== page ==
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Hiking Corte Madera in the Pine Creek Wilderness

Hiking Corte Madera in the Pine Creek Wilderness

Corte Madera

Sitting in the Pine Creek Wilderness in east San Diego, stands Corte Madera, or as some refer to it, San Diego’s Half Dome. This peak offers some impressive views of Baja California, Los Pinos, Anza Borrego, Mount Laguna, and Cuyamaca State Park. This challenging trail has some stunning vistas as it climbs toward the summit.

Trail Details
Summit Elevation: 4,659′
Distance: 7 miles
Time: 4 hours
Difficulty: Strenuous
Elevation gain: 1,700 ft
Dogs: Yes, on leash
When to go: Spring, Fall, Winter

Getting to the Trailhead

From anywhere in San Diego, take the 8 freeway to the Buckman Springs Road exit (exit 51). There are no facilities at the trailhead, so stopping at the Buckman Springs rest stop might be a good idea. Head south on Buckman Springs Road for about 3 miles until you see the sign for the Corral Canyon OHV Area. Make the right hand turn on to it and continue for about 4.8 miles. This road will be a mix of dirt and paved sections, but most cars should have no issues driving it. You will come to a hairpin turn and should see a locked gate on your right, just past this on the left will be a small parking area. With care, five cars should fit.

There are some additional spots to park further up the road. You will need to display your National Forest Adventure Pass or similar pass on your windshield. The daily pass is $5 and can be purchased from several locations.

Hiking Corte Madera

The hike begins by making your way around that locked gate and then along the dirt road that passes through some dense coast live oaks and some tree-sized manzanita. The dirt road will make a hairpin and you will reach the junction with Espinosa Trail. There should be a metal garbage can with a trail sign to point you in the correct direction as past this point the road enters private property.

The Espinosa Trail begins a moderate climb toward the saddle between Los Pinos Mountain and Corte Madera. The coast live oaks and manzanita are replaced with chaparral.

Once at the saddle, you will see signs for the Los Pinos Peak to the left, Espinosa Trail straight ahead, and Corte Madera to the right. The Valley Fire in 2020 had closed the Espinosa Trail beyond this point, but it has since reopened. Here you get your first views of the impressive cliff face of Corte Madera.

Keep an eye out for raptors flying in the skies above you. That southern face is host to a number of birds of prey, including falcons, hawks, and golden eagles. In fact, Cleveland National Forest has seasonal closures along the mountain’s sheer cliff. While these closures will not affect your hike, if you are seeking to do some rock climbing, they will.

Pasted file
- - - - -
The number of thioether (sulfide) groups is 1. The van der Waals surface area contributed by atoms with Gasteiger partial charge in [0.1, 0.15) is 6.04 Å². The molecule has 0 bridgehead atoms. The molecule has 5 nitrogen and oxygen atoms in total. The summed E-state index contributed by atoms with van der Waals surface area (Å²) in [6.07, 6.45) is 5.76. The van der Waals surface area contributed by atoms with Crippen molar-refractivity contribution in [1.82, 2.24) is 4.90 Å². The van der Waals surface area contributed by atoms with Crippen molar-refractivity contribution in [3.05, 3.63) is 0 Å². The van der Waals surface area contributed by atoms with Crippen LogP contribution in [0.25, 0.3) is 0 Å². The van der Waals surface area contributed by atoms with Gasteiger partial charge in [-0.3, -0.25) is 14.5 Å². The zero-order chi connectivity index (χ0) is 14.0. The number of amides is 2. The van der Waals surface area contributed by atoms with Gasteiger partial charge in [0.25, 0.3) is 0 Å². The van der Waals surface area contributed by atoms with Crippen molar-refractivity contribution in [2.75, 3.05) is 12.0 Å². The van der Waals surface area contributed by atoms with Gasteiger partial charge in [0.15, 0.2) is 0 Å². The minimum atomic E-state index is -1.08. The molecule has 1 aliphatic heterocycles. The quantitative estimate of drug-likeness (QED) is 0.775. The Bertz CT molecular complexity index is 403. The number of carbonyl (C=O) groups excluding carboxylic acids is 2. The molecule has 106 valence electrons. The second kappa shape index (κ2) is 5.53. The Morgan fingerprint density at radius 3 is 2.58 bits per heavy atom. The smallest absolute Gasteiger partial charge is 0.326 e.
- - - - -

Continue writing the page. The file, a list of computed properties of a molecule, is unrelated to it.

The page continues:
From this saddle, continue north on the Los Pinos road until it dead ends. Note that this is an active dirt road, so you may encounter dirt bikes or other off-road vehicles. There will be a forest service sign reminding you to be mindful of the nesting raptors that call Corte Madera home.

Raptor information and sign pointing toward Corte Madera

Your hike will now continue along a use trail to the summit. The condition of this trail varies from good to poor at times, so be prepared. It will get a bit rocky at times and you will have some minor climbing over some rocks.

The use trail wraps around a small peaklet before dropping down some. This is probably the toughest section as you have a short steep scramble to navigate.

The tough section
Rocky section around the “peaklet”.

From here you have about another mile or so to the summit, the route weaving its way through the chaparral and boulders.

Eventually, you will come to a large cluster of boulders that denote the summit of Corte Madera. There should be a register in an old ammo box for you to sign.

Corte Madera summit and register

The summit offers many spots to sit and take a well-earned break. You will have stunning views in all directions. Downtown San Diego will lie due west, and with some luck, you can spot Point Loma.

Many of the familiar peaks of San Diego should be visible as well; El Cajon Mountain, Mount Woodson, Cuyamaca Peak, Palomar Mountain, just to name a few. If the air is clear and if San Gorgonio has some snow on its summit you should be able to see it.

When you are ready to leave, just retrace your route back to the trailhead.

For the more adventurous, you can combine this hike with the summit of Los Pinos. If you choose to do this, at the junction with Espinosa Trail, continue south along the road toward the lookout tower atop Los Pinos. This will add about two miles each way and another 900 feet of gain. During the fire season, that tower is staffed and offers some great views.

Corte Madera Trail Map & Elevation Profile

Download file: corte-madera.gpx

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